Low, High & Median Sales Prices & Average Dollar per Square Foot SF MLS Home Sales: February 15, 2010 – August 15, 2010 Median Sales Price is that price at which half the properties sold for more and half for less. It may be affected by “unusual” events in any particular period or by changes in buying trends, as well as by changes in market values. Dollar per Square Foot ($/sq.ft.) is based upon the home’s interior living space and does not include garages, unfinished attics and basements, rooms and apartments built without permit, decks, patios or yards (all of which can still add significant value). These figures are usually derived from appraisals or tax records, but can be unreliable or unreported altogether. (Out of every 10 sales, perhaps 6 – 8 gave square footage, from which the average is calculated.) In the charts below, neighborhoods are listed in order of median sales price. A price followed by a “k” references thousands of dollars; if followed by an “m”, it signifies millions. “REO” refers to the sale of bank-owned properties, typically pursuant to foreclosure.
Low Price & High Price are self-explanatory, but be aware that the low price listed might be for a home that needs significant work just to be habitable, while the high price sale may be for an Architectural Digest quality, panoramic-view home. All things being equal, a house will have a higher dollar per square foot than a condo (because of land value), a condo will have a higher $/sq.ft. than a TIC (quality of title), and a TIC will have a higher figure than a multi-unit building (quality of use). All things being equal, a smaller home will have a higher $/sq.ft. than a larger one. When comparing median prices and average dollar per square foot, remember that the average size (and quality) of houses or condos of the same bedroom count can vary widely by neighborhood (usually due to era and style of construction). Thus one neighborhood’s 3-bedroom house can have a higher median price and yet a lower average dollar-per-square-foot than another neighborhood — because its 3-BR houses are significantly larger.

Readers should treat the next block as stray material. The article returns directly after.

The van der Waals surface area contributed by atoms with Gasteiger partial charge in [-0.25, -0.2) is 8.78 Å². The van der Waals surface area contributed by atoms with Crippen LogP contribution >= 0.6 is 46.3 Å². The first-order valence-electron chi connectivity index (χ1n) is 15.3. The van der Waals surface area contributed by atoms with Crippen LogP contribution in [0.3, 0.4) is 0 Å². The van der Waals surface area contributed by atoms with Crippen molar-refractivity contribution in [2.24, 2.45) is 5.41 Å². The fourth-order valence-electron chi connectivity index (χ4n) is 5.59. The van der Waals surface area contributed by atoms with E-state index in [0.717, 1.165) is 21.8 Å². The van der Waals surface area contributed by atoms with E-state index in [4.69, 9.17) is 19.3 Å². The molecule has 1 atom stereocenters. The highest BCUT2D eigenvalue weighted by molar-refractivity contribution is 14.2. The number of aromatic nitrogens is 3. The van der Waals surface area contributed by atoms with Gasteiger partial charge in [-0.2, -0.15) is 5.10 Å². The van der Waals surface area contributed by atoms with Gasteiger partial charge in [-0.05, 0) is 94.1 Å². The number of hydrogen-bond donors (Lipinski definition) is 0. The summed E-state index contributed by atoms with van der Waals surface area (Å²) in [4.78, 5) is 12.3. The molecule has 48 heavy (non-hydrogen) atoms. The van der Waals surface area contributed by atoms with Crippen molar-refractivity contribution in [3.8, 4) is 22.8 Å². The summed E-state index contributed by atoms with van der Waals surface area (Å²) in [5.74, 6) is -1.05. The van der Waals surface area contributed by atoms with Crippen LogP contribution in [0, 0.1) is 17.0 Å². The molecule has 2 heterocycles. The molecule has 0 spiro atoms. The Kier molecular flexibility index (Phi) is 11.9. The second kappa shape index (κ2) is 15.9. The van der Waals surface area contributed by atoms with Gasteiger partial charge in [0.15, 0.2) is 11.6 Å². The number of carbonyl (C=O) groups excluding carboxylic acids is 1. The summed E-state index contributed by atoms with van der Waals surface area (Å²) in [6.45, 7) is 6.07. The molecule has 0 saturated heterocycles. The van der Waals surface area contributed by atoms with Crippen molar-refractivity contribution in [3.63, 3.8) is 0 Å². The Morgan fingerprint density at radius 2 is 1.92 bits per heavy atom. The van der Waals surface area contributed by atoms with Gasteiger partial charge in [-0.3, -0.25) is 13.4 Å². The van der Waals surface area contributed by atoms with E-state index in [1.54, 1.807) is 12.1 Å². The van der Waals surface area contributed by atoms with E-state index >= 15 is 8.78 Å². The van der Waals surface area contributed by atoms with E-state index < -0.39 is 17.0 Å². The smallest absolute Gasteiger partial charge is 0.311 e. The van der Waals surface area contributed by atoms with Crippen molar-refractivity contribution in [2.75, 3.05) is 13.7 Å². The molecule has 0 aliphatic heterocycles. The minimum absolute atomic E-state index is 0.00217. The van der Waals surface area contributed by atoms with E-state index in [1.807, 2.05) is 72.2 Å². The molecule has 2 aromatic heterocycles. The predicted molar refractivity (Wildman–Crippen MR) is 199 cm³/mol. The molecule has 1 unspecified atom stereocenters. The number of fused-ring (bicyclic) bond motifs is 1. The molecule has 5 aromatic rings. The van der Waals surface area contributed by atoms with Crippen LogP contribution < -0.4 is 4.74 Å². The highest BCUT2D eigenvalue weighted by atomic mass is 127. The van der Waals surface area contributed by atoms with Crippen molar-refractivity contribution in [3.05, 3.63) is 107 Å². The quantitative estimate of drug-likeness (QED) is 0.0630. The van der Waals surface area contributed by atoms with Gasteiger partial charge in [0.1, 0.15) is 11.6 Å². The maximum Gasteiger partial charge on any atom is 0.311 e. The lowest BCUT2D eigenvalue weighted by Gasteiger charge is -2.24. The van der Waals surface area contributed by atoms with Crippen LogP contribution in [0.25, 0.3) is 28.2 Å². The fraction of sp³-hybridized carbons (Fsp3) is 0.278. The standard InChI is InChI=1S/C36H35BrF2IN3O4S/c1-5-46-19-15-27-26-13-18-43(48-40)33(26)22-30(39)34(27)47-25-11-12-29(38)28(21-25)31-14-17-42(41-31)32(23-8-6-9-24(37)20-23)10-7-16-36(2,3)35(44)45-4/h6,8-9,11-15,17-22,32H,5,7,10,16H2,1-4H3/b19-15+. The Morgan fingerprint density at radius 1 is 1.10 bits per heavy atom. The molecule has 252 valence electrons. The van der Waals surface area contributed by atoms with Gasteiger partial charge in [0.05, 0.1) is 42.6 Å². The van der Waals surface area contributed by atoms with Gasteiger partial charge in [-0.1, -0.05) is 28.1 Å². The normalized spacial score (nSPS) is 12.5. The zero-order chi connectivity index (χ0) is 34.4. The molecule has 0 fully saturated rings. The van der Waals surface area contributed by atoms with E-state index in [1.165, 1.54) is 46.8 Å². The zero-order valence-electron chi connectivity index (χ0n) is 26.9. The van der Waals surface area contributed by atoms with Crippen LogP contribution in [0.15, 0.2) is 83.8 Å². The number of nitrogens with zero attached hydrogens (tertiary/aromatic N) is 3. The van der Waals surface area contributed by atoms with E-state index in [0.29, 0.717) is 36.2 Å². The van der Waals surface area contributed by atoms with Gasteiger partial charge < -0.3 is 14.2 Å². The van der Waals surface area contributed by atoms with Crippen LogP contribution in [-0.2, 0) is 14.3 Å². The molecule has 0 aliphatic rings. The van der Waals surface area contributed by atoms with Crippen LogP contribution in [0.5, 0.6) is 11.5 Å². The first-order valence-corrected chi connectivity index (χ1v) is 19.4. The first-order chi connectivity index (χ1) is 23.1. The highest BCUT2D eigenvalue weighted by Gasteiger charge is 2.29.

Distress Sales: During this 6-month period, 19% of the 1232 HOUSE sales through MLS were either bank-owned (REO) or known short sales (lender reduced outstanding loan amount to allow the sale to close). However, though such sales are now scattered throughout the city, fully 71% of these 229 distress house sales took place in the less affluent, southern band of neighborhoods running from Bayview to Oceanview. For CONDOS, 14% of the 1117 sales through MLS were REOs or known short sales, and 62% of these 160 distress condo sales took place in either the eastern neighborhoods with lots of big newer developments (SOMA, South Beach) or the southern border neighborhoods.
Median and average statistics are generalities subject to fluctuation due to a variety of reasons: how they apply to any specific property is unknown. Averages may be distorted by one or two sales substantially higher or lower than the norm, especially when sample size is small. Sales not reported to MLS – such as many new-development condo sales — are not included in this analysis. All figures should be considered approximate and are derived from sources deemed reliable, but may contain errors and omissions, and not warranted.